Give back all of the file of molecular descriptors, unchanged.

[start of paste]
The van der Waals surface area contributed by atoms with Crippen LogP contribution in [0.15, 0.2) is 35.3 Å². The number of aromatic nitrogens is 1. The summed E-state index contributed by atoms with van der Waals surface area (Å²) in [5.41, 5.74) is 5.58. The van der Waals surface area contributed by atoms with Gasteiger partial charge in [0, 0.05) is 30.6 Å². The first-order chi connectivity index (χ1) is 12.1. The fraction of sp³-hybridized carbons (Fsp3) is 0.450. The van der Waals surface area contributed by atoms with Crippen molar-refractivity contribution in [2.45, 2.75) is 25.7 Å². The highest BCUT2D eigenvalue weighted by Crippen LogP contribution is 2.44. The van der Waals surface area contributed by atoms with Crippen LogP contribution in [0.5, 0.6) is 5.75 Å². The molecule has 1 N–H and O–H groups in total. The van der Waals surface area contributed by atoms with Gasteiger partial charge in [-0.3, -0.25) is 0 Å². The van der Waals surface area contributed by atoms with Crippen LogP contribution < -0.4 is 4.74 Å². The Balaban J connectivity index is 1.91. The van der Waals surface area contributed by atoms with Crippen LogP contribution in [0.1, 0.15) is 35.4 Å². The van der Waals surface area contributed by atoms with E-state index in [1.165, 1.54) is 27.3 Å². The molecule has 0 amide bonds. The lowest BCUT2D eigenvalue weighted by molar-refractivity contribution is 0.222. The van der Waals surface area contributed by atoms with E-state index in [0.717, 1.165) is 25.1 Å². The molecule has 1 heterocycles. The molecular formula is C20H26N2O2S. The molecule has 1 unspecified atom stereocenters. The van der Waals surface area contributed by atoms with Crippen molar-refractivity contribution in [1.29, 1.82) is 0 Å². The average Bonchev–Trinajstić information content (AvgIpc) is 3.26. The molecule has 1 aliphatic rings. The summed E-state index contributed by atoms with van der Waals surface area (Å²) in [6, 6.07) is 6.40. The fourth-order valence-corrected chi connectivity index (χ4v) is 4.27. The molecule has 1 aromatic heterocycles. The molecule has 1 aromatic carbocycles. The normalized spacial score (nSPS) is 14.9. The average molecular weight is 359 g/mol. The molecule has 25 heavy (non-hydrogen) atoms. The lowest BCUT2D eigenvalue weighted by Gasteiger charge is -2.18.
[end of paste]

The van der Waals surface area contributed by atoms with Crippen LogP contribution in [0.15, 0.2) is 35.3 Å². The number of aromatic nitrogens is 1. The summed E-state index contributed by atoms with van der Waals surface area (Å²) in [5.41, 5.74) is 5.58. The van der Waals surface area contributed by atoms with Gasteiger partial charge in [0, 0.05) is 30.6 Å². The first-order chi connectivity index (χ1) is 12.1. The fraction of sp³-hybridized carbons (Fsp3) is 0.450. The van der Waals surface area contributed by atoms with Crippen molar-refractivity contribution in [2.45, 2.75) is 25.7 Å². The highest BCUT2D eigenvalue weighted by Crippen LogP contribution is 2.44. The van der Waals surface area contributed by atoms with Crippen LogP contribution in [0.5, 0.6) is 5.75 Å². The molecule has 1 N–H and O–H groups in total. The van der Waals surface area contributed by atoms with Gasteiger partial charge in [-0.3, -0.25) is 0 Å². The van der Waals surface area contributed by atoms with Crippen LogP contribution < -0.4 is 4.74 Å². The Balaban J connectivity index is 1.91. The van der Waals surface area contributed by atoms with Crippen LogP contribution in [0.1, 0.15) is 35.4 Å². The van der Waals surface area contributed by atoms with E-state index in [1.165, 1.54) is 27.3 Å². The molecule has 0 amide bonds. The lowest BCUT2D eigenvalue weighted by molar-refractivity contribution is 0.222. The van der Waals surface area contributed by atoms with E-state index in [0.717, 1.165) is 25.1 Å². The molecule has 1 heterocycles. The molecular formula is C20H26N2O2S. The molecule has 1 unspecified atom stereocenters. The van der Waals surface area contributed by atoms with Crippen molar-refractivity contribution in [1.29, 1.82) is 0 Å². The average Bonchev–Trinajstić information content (AvgIpc) is 3.26. The molecule has 1 aliphatic rings. The summed E-state index contributed by atoms with van der Waals surface area (Å²) in [6, 6.07) is 6.40. The fourth-order valence-corrected chi connectivity index (χ4v) is 4.27. The molecule has 1 aromatic heterocycles. The molecule has 1 aromatic carbocycles. The normalized spacial score (nSPS) is 14.9. The average molecular weight is 359 g/mol. The molecule has 25 heavy (non-hydrogen) atoms. The lowest BCUT2D eigenvalue weighted by Gasteiger charge is -2.18.